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  • Contributors

NAHUM DIMITRI CHANDLER serves on the faculty of the School of Humanities at the University of California, Irvine. He is the author of Toward an African Future–of the Limit of World (Living Commons Collective, 2013), X: The Problem of the Negro as a Problem for Thought (Fordham University Press, 2014), and The Problem of Pure Being: Annotations on the Early Thought of W. E. B. Du Bois and the Discourses of the Negro (forthcoming, Fordham University Press, 2015). He is also editor of The Problem of the Color Line at the Turn of the Twentieth Century: The Essential Early Essays (Fordham University Press, 2015). He is completing The Possible Form of an Interlocution: W. E. B. Du Bois and Max Weber on Death and Power in Modern Social Life, contracted for publication by Duke University Press.

AINSWORTH CLARKE is Assistant Professor in the Departments of African American Studies and English at the University of Illinois at Chicago. He is currently completing a manuscript entitled Thinking the Negro: W. E. B. Du Bois’s Fugitive Writing and the Challenge of Disciplinarity.

R. A. JUDY is Professor of Critical and Cultural Studies at the University of Pittsburgh and a member of the boundary 2 Editorial Collective. He is author [End Page 287] of (Dis)forming the American Canon: The Vernacular of African Arabic American Slave Narrative (1992) and has edited numerous special issues and dossiers for boundary 2, including Tunisia Dossier (2012), Ralph Ellison: The Next Fifty Years (2003), and Sociology Hesitant: W. E. B. Du Bois’s Dynamic Thinking (2001). Among his outstanding essays are “The New Black Aesthetic and W. E. B. Du Bois, or Hephaestus, Limping” (Massachusetts Review, 1994), “The Question of Nigga Authenticity” (boundary 2, 1994), and “Kant and the Negro” (Surfaces, 1991). He is currently completing the manuscript for a book project under contract with Fordham University Press, entitled Thinking in Disorder: Essays of Poetic Socialities, as well as working on a subsequent book project tentatively called Fanon, the Last Negro and the New Man.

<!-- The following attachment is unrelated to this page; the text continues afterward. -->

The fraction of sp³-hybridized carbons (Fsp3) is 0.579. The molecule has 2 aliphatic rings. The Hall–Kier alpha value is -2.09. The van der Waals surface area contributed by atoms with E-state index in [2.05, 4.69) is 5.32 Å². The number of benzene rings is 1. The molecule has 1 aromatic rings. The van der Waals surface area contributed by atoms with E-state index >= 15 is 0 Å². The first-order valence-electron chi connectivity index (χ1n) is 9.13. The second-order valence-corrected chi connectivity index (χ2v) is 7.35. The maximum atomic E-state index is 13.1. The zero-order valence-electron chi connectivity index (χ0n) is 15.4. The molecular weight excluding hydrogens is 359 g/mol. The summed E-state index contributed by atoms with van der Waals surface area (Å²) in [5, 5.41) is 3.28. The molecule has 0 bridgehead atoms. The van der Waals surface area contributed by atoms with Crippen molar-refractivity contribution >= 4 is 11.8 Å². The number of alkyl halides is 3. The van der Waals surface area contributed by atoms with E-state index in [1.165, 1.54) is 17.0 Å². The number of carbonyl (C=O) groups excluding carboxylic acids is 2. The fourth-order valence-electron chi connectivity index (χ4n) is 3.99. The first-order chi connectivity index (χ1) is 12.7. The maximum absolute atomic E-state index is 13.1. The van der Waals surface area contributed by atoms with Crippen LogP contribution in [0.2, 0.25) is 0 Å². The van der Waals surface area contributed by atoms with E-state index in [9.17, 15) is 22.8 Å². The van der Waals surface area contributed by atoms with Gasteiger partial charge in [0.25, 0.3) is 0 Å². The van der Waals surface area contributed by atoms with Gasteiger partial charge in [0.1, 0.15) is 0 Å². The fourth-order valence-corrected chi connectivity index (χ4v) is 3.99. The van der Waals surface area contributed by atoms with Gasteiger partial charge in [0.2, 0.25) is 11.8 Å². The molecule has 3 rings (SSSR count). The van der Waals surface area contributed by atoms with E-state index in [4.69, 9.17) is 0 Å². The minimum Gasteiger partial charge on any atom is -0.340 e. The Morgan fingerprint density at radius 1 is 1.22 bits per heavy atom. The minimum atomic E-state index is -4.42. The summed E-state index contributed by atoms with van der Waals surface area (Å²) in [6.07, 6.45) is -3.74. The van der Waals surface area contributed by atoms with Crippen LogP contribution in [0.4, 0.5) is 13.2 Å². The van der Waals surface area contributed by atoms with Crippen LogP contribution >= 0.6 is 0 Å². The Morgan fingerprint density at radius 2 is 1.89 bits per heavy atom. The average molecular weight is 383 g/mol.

ALLISON BLACKMOND LASKEY is a doctoral student at the University of California, Irvine in the Department of Planning, Policy and Design. Her current research involves Detroit community organizations that are working toward a sustainable city, based on new relationships of work, neighborhoods, education, and restorative justice. Before coming to UCI, Allison worked in Washington, D.C., at the Science and Technology Policy Institute, primarily on federal innovation policy.

KEVIN THOMAS MILES received his PhD from DePaul University in Chicago and has been teaching for more than 20 years. He taught at Villanova University for 11 years before taking a position at Earlham College in Richmond, Indiana where he is currently an Associate Professor in the Philosophy Department. His area of research is in ancient Greek philosophy but he has published essays on W. E. B. Du Bois and philosophies of race. His current research in ancient Greek philosophy investigates Aristotle’s references to ants and other social animals, Aristotle’s assertion that “man is by nature a political animal,” Aristotle’s remarks on “natural slave theory,” and questions connecting these projects in Aristotle to contemporary human trafficking.

PAYAL K. PATEL, MD, is a Clinical Infectious Diseases Fellow at Beth Israel Deaconess Medical Center, a Harvard Medical School teaching hospital, in Boston, Massachusetts. She graduated from Johns Hopkins University with [End Page 288] a BA in Public Health and Honors in the Humanities, concentrating on the writings of W. E. B. Du Bois. She has an MD with Distinction in Research from the University of Texas Health Science Center San Antonio School of Medicine and will earn an MPH from the Harvard School of Public Health in May 2015. She completed an Internal Medicine residency at the University of Texas Health Science Center San Antonio before her Infectious Diseases fellowship. She is a 2015 Regional Finalist for the White House Fellowship.

LILY WIATROWSKI PHILLIPS earned a PhD from Duke University and is an independent scholar in Raleigh, North Carolina. Among her publications are “Blue Jeans, Black Leather Jackets, and a Sneer: The Iconography of the 1950s Biker and Its Translation Abroad” and “Howard Fast and the Refashioning of Postwar Protest.” Her...


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